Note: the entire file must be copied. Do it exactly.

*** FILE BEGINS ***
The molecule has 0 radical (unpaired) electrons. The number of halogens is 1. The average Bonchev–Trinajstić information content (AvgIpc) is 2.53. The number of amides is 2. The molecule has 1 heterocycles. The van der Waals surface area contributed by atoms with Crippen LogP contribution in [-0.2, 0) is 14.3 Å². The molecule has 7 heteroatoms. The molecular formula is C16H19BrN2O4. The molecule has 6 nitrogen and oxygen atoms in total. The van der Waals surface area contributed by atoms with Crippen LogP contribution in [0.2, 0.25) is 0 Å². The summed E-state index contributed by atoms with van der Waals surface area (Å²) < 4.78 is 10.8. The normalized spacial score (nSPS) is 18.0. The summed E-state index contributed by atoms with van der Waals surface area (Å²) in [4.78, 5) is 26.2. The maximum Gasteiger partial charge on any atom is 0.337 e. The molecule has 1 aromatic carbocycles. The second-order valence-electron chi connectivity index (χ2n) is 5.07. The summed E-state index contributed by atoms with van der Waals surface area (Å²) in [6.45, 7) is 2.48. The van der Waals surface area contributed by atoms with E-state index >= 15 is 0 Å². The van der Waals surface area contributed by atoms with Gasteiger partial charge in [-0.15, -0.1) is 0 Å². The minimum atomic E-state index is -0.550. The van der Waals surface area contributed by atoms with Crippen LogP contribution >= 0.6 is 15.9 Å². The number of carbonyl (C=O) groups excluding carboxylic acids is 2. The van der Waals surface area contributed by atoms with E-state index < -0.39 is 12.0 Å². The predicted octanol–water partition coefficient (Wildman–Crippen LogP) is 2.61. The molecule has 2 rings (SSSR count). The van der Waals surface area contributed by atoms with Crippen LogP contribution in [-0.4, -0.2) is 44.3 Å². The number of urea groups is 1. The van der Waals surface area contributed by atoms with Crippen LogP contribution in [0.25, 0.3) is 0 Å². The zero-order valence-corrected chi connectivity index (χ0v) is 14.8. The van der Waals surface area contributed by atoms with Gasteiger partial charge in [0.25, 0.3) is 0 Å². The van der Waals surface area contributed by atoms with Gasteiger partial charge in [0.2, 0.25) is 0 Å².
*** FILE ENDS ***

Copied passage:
The molecule has 0 radical (unpaired) electrons. The number of halogens is 1. The average Bonchev–Trinajstić information content (AvgIpc) is 2.53. The number of amides is 2. The molecule has 1 heterocycles. The van der Waals surface area contributed by atoms with Crippen LogP contribution in [-0.2, 0) is 14.3 Å². The molecule has 7 heteroatoms. The molecular formula is C16H19BrN2O4. The molecule has 6 nitrogen and oxygen atoms in total. The van der Waals surface area contributed by atoms with Crippen LogP contribution in [0.2, 0.25) is 0 Å². The summed E-state index contributed by atoms with van der Waals surface area (Å²) < 4.78 is 10.8. The normalized spacial score (nSPS) is 18.0. The summed E-state index contributed by atoms with van der Waals surface area (Å²) in [4.78, 5) is 26.2. The maximum Gasteiger partial charge on any atom is 0.337 e. The molecule has 1 aromatic carbocycles. The second-order valence-electron chi connectivity index (χ2n) is 5.07. The summed E-state index contributed by atoms with van der Waals surface area (Å²) in [6.45, 7) is 2.48. The van der Waals surface area contributed by atoms with E-state index >= 15 is 0 Å². The van der Waals surface area contributed by atoms with Gasteiger partial charge in [-0.15, -0.1) is 0 Å². The minimum atomic E-state index is -0.550. The van der Waals surface area contributed by atoms with Crippen LogP contribution >= 0.6 is 15.9 Å². The number of carbonyl (C=O) groups excluding carboxylic acids is 2. The van der Waals surface area contributed by atoms with E-state index < -0.39 is 12.0 Å². The predicted octanol–water partition coefficient (Wildman–Crippen LogP) is 2.61. The molecule has 2 rings (SSSR count). The van der Waals surface area contributed by atoms with Crippen LogP contribution in [-0.4, -0.2) is 44.3 Å². The number of urea groups is 1. The van der Waals surface area contributed by atoms with Crippen LogP contribution in [0.25, 0.3) is 0 Å². The zero-order valence-corrected chi connectivity index (χ0v) is 14.8. The van der Waals surface area contributed by atoms with Gasteiger partial charge in [0.25, 0.3) is 0 Å². The van der Waals surface area contributed by atoms with Gasteiger partial charge in [0.2, 0.25) is 0 Å².